FRANKFORT, Ky. -- The ice storm that crippled Kentucky in January knocked out power to more than 700,000 customers and blocked roads with debris. But this week's decision to provide more federal assistance to Kentucky will reduce the statewide tab for repair and cleanup.
The recent amendment to President Obama's major disaster declaration makes more Public Assistance program grants from the Federal Emergency Management Agency available to hard-hit municipal and rural co-operative services that generate electricity for consumers.
Public Assistance is available to state and local governments as well as certain private non-profit organizations on a cost-sharing basis. The federal share of the eligible costs is 75 percent, with the remaining share coming from local and state government as well as eligible non-profit organizations.
Preliminary damage assessments for Kentucky's historic ice storm may exceed $250 million, with more than half of that estimate for public utilities. FEMA's share for public utilities could be more than $94 million - money that municipal and co-operative power entities would be responsible for without the additional federal infrastructure funds.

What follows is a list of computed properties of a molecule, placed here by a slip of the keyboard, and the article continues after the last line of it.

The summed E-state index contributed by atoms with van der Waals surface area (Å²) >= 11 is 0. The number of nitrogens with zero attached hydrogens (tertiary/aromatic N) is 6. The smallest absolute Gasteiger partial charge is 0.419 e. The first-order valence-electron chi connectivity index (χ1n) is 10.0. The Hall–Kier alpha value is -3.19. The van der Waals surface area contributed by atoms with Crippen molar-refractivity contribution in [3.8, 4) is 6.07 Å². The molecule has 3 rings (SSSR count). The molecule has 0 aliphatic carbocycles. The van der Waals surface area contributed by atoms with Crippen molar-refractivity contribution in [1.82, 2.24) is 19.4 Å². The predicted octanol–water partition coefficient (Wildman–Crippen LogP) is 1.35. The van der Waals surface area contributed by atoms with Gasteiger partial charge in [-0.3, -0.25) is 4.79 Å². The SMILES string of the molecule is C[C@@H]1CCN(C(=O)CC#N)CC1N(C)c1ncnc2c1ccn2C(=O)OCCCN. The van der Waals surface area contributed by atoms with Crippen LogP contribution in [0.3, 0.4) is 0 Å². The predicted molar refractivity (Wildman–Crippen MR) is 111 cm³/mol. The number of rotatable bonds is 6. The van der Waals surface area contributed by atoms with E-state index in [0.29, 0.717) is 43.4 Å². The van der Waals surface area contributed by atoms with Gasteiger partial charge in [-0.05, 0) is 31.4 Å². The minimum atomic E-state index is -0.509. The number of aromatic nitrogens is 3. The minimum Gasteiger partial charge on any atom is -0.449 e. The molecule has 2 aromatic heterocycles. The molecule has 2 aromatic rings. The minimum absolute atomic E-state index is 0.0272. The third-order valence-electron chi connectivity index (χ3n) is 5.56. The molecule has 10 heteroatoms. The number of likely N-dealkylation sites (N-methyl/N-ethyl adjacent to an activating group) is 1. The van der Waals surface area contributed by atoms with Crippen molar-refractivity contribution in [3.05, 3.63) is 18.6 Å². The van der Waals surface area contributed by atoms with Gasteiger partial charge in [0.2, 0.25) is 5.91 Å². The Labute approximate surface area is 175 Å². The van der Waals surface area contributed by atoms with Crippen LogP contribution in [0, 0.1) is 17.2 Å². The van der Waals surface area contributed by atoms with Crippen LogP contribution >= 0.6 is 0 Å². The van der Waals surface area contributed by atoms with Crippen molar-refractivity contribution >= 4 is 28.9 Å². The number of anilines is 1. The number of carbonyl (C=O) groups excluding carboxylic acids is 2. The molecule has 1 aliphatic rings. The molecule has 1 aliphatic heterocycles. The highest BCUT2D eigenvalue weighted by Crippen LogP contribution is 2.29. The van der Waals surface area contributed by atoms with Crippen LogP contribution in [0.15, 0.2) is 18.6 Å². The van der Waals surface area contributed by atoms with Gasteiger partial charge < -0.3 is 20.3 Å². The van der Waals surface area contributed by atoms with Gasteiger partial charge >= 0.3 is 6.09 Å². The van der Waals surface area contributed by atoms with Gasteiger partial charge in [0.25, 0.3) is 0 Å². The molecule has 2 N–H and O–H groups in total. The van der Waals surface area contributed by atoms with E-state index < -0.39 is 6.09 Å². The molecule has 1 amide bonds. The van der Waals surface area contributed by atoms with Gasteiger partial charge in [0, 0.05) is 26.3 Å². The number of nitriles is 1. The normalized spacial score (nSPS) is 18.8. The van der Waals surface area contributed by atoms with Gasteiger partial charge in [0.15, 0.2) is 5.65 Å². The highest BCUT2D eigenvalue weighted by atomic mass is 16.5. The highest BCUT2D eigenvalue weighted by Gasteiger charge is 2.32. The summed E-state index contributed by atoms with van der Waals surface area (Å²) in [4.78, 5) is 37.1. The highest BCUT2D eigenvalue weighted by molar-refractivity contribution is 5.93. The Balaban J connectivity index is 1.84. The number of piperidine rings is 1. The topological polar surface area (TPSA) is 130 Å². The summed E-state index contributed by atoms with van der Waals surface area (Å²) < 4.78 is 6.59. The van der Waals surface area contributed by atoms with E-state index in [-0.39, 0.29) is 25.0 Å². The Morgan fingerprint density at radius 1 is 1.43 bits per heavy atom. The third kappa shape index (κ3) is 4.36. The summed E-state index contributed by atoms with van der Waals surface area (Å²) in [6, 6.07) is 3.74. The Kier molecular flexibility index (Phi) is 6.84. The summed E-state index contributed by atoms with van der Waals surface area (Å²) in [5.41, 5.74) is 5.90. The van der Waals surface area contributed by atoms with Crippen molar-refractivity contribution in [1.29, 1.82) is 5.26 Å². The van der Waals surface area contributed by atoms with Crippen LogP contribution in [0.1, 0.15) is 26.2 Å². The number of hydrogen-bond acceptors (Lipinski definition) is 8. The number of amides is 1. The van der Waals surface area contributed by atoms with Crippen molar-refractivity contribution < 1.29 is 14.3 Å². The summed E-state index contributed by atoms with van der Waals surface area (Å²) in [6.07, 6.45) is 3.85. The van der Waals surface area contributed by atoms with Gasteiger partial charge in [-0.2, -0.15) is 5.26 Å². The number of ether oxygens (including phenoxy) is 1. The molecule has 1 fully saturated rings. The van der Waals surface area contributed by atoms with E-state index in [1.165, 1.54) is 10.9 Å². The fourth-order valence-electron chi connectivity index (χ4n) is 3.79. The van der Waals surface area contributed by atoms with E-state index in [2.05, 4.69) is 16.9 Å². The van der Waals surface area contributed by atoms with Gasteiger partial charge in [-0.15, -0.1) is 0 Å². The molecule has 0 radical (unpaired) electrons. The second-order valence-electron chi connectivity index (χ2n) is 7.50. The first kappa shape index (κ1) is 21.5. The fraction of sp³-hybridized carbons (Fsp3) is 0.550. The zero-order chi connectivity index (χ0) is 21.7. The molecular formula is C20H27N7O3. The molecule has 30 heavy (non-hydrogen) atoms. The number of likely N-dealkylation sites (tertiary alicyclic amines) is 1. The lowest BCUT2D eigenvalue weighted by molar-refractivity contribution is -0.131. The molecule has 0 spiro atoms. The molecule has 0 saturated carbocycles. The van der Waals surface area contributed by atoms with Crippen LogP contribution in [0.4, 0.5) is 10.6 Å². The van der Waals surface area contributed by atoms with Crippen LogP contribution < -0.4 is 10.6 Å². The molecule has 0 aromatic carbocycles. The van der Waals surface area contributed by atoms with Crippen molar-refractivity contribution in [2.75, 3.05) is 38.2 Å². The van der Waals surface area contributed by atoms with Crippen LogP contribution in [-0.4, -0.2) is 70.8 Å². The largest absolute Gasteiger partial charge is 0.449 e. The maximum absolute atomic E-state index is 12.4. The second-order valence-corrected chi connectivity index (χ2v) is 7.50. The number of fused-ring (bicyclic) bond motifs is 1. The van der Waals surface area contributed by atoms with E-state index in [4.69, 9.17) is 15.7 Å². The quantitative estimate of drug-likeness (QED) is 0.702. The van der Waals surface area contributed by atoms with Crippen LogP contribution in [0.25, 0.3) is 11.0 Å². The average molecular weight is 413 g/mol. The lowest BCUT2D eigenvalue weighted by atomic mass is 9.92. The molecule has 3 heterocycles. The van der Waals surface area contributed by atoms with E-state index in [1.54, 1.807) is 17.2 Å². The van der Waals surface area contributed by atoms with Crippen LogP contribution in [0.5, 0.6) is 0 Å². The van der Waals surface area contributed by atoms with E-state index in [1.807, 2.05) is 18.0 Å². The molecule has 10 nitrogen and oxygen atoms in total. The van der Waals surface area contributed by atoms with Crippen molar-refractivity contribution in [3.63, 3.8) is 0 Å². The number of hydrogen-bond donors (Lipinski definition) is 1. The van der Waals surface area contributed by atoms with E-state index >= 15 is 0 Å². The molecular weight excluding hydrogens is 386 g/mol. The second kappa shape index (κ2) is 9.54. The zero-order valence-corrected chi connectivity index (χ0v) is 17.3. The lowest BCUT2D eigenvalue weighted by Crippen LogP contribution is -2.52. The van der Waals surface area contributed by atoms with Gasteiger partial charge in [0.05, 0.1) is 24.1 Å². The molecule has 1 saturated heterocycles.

Private for-profit power companies are not eligible for Public Assistance.
FEMA pays for the restoration of damaged public utilities. It does not pay for increased operating expenses as a result of a disaster or reimburse for lost revenue because a utility was shut down.
The amendment to President Obama's major disaster declaration also makes more federal money available to an additional 10 Kentucky counties. A total of 100 counties are now eligible for Public Assistance program grants that cover repairs to road systems, bridges, water control facilities, public buildings, public utilities, parks and recreation.
All 103 designated counties are eligible for reimbursement for debris removal and emergency protective measures.
FEMA leads and supports the nation in a risk-based, comprehensive emergency management system of preparedness, protection, response, recovery, and mitigation, to reduce the loss of life and property and protect the nation from all hazards including natural disasters, acts of terrorism, and other man-made disasters.